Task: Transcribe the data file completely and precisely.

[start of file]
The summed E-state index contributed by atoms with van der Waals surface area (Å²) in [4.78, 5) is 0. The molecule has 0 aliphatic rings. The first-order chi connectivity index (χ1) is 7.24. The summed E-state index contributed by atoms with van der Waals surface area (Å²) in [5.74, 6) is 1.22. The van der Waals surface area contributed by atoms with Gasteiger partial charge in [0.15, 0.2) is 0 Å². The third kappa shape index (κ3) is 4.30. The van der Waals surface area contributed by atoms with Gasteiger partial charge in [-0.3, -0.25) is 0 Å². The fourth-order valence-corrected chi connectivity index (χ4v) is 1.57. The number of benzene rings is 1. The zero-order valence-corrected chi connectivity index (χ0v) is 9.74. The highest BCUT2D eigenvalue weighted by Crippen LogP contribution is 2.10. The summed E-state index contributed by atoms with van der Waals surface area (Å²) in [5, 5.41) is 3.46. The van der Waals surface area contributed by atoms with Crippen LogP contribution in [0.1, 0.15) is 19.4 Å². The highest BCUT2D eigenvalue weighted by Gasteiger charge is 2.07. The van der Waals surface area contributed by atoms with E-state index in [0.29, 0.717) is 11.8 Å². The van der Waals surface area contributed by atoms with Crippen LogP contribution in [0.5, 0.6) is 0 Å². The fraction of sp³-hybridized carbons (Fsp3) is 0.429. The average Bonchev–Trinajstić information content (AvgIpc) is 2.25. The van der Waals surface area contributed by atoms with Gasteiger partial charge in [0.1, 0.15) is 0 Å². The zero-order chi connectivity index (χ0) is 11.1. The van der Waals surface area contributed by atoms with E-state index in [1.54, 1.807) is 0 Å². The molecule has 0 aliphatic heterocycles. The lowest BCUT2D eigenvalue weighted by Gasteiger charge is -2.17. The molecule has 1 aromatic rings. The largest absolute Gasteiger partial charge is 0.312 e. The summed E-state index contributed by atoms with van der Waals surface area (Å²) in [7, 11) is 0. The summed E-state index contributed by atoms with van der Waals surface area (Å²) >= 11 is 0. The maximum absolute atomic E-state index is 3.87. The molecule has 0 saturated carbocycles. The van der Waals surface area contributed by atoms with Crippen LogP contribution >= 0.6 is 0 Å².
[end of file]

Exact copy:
The summed E-state index contributed by atoms with van der Waals surface area (Å²) in [4.78, 5) is 0. The molecule has 0 aliphatic rings. The first-order chi connectivity index (χ1) is 7.24. The summed E-state index contributed by atoms with van der Waals surface area (Å²) in [5.74, 6) is 1.22. The van der Waals surface area contributed by atoms with Gasteiger partial charge in [0.15, 0.2) is 0 Å². The third kappa shape index (κ3) is 4.30. The van der Waals surface area contributed by atoms with Gasteiger partial charge in [-0.3, -0.25) is 0 Å². The fourth-order valence-corrected chi connectivity index (χ4v) is 1.57. The number of benzene rings is 1. The zero-order valence-corrected chi connectivity index (χ0v) is 9.74. The highest BCUT2D eigenvalue weighted by Crippen LogP contribution is 2.10. The summed E-state index contributed by atoms with van der Waals surface area (Å²) in [5, 5.41) is 3.46. The van der Waals surface area contributed by atoms with Crippen LogP contribution in [0.1, 0.15) is 19.4 Å². The highest BCUT2D eigenvalue weighted by Gasteiger charge is 2.07. The van der Waals surface area contributed by atoms with E-state index in [0.29, 0.717) is 11.8 Å². The van der Waals surface area contributed by atoms with Crippen LogP contribution in [0.5, 0.6) is 0 Å². The fraction of sp³-hybridized carbons (Fsp3) is 0.429. The average Bonchev–Trinajstić information content (AvgIpc) is 2.25. The van der Waals surface area contributed by atoms with Gasteiger partial charge in [0.1, 0.15) is 0 Å². The zero-order chi connectivity index (χ0) is 11.1. The van der Waals surface area contributed by atoms with E-state index in [1.54, 1.807) is 0 Å². The molecule has 0 aliphatic heterocycles. The lowest BCUT2D eigenvalue weighted by Gasteiger charge is -2.17. The molecule has 1 aromatic rings. The largest absolute Gasteiger partial charge is 0.312 e. The summed E-state index contributed by atoms with van der Waals surface area (Å²) in [7, 11) is 0. The summed E-state index contributed by atoms with van der Waals surface area (Å²) >= 11 is 0. The maximum absolute atomic E-state index is 3.87. The molecule has 0 saturated carbocycles. The van der Waals surface area contributed by atoms with Crippen LogP contribution >= 0.6 is 0 Å².